Amidst all the economic disparity people have witnessed lately, Americans fear that the turmoil will not improve, but instead get worse again. In what would be dubbed a “double dip” economy (like the alliteration?), the conditions would worsen again.
In my last blog I wrote about what double dip recessions are and discussed them from an historical standpoint. However, what do economists say about this recession? What are the chances that our GDP could go negative in a future quarter before the economy fully recovers?
According to a money.cnn.com article, in spite of the oil spill, the European financial crisis (cough Greece cough), and jobless rates being finicky, economists seem to believe that the economy appears more stable than earlier. In fact, many are saying that there is less of a chance of a double dip economy now than there was a year ago: now the chances are at 20% instead of 25%.
These economists cite the fact that Europe approved their own bailout package, but mostly the fact that many US businesses reported profit growth. However, the article doesn’t attempt to trick you into thinking that economic matters are fine and dandy – unemployment is still high and, as I reported in my last blog, jobless claims spiked upwards recently.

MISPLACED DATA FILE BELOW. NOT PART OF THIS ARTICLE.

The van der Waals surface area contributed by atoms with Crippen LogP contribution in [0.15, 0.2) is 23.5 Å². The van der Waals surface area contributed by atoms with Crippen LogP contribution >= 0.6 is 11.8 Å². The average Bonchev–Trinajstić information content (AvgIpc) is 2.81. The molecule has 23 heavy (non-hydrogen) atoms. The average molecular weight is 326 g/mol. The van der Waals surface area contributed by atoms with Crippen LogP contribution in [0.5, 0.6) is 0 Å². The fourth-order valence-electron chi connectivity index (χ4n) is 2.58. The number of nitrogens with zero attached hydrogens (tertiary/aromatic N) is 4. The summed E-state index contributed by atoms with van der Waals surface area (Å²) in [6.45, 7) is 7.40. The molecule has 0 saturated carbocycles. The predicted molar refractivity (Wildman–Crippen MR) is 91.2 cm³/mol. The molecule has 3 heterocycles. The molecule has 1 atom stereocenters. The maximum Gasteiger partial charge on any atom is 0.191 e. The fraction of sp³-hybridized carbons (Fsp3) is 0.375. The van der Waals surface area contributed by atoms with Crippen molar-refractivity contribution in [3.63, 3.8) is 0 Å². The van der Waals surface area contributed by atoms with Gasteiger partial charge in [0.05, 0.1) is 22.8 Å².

On the other hand, according to a second article from seekingalpha.com, Andy Harless, the chief economist from Atlantic Asset Management, acknowledges the fact there is little literature on economic forecasts, especially regarding double dip recessions. For a recap, I reported in my last blog that there have only been three double dip recessions in American history since 1854.
Paul Krugman of the New York Times has a pessimistic view of macroeconomic advisors, who believe that the chances of a double-dip economy are close to nil. Krugman says, “When short-term interest rates are up against the zero lower bound, a positive term spread tells you nothing…”
Even though there does not appear to be a definitive answer on this particular question, the economic solution for all families is universal: be sure to budget your finances responsibly, spend within your means, and take care of your fiscal responsibilities. That way, in spite of double dip economies, families can plan for the worst and not be as beholden to economic circumstances.
Read the articles for yourself:
“Double Dip Recession: What Are the Odds?”
“Chances for a Double-Dip Recession: Key Quotes”